How is the forecast drawn up?

The key document underlying interest rate decisions is the macroeconomic forecast, as the Bank Board sets interest rates based on expected inflation, not current inflation. The forecast for inflation at the “monetary policy horizon” (about 12–18 months ahead) is of greatest relevance to monetary policy decision-making.

The forecast is drawn up four times a year by the Monetary Department. It takes a large team of economists about a month to prepare each forecast. At their initial meetings, they discuss the initial state of the forecast, in particular the current position of the domestic economy in the business cycle. The settings of the initial state largely determine the message of the forecast. For this reason, the Bank Board is also involved in this discussion. Expected developments abroad are another important assumption of the forecast. The forecast for the external environment is based on the CNB’s own forecasting models and on market outlooks and forecasts made by foreign analysts.

Before the initial state is set, a short-term forecast is drawn up on the basis of an analysis of new data using special models and expert judgement. The short-term forecast for the next quarter is then entered into the core projection model, which is made up of dozens of equations. The equations describe the key relationships in the Czech economy and between the Czech economy and the rest of the world over the medium term. The forecast generated by the core projection model is again subject to expert debate among economists in the Monetary Department and to other potential expert adjustments. The process of integration of the model-based and expert views of future economic developments is the most demanding and time-consuming part of the forecasting process. At the end of this process we obtain the final version of the baseline scenario of the CNB’s macroeconomic forecast.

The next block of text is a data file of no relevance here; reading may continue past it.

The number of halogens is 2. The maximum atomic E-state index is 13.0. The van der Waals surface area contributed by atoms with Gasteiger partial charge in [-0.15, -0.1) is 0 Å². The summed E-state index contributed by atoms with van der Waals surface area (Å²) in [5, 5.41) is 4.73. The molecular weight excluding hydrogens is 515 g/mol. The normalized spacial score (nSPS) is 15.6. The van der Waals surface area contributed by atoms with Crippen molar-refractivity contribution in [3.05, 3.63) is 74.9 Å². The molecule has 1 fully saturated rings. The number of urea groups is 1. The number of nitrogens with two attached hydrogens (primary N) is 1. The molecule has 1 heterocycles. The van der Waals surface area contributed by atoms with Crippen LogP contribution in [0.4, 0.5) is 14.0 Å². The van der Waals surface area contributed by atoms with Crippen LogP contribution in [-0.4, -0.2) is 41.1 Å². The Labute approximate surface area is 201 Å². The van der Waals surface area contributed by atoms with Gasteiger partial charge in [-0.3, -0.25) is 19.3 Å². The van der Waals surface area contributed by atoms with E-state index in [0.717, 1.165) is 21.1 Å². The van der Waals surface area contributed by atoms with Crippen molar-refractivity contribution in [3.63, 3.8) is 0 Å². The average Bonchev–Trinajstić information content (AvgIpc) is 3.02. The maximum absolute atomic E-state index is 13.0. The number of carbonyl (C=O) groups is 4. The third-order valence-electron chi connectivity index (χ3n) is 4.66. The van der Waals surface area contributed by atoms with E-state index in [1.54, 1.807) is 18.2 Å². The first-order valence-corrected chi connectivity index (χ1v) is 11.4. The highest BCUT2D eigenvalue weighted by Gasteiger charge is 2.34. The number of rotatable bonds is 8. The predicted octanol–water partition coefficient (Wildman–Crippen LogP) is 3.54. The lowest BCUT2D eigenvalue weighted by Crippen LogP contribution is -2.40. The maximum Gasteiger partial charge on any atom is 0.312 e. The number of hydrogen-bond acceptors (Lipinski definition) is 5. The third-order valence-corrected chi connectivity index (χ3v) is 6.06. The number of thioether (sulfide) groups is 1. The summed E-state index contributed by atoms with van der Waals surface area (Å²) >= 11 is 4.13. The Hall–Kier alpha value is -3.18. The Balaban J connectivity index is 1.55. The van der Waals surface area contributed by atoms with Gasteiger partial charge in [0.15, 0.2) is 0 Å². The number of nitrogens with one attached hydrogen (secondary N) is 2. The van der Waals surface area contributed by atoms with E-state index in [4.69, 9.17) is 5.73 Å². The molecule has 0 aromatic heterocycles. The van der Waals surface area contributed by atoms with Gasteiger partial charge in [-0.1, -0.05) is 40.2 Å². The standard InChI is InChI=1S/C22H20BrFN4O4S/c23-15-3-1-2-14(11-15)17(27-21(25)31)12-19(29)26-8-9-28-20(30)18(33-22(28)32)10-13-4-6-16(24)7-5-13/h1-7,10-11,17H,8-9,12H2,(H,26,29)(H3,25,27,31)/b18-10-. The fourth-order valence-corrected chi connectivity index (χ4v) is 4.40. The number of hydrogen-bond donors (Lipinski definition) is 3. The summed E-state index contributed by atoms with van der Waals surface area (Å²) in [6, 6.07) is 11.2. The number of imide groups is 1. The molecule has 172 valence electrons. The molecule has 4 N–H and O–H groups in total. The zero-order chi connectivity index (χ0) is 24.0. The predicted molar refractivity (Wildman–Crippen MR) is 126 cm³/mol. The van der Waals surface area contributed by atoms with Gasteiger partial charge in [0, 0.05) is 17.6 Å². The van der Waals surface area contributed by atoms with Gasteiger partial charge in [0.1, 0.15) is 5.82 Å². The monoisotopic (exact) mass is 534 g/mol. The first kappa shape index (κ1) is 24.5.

The baseline scenario of the forecast is the most likely future path of the Czech economy as seen by the Monetary Department’s economists. One particular interest rate path leading future inflation to stay close to the 2% inflation target is consistent with the baseline scenario. However, this trajectory cannot be viewed as unconditionally binding as regards the actual future path of interest rates. Incoming new information and different views of Bank Board members of economic developments than those outlined in the forecast may cause the actual interest rate path to deviate from the forecasted path. Besides the baseline scenario – the emerging contours of which the Bank Board is kept informed about – the Monetary Department draws up additional scenarios based, among other things, on this communication with the board. They capture the main risks and uncertainties of the forecast, offering an alternative view of possible future developments. The baseline and additional scenarios are then presented to the Bank Board at the monetary policy meeting and subsequently published in the Monetary Policy Report.

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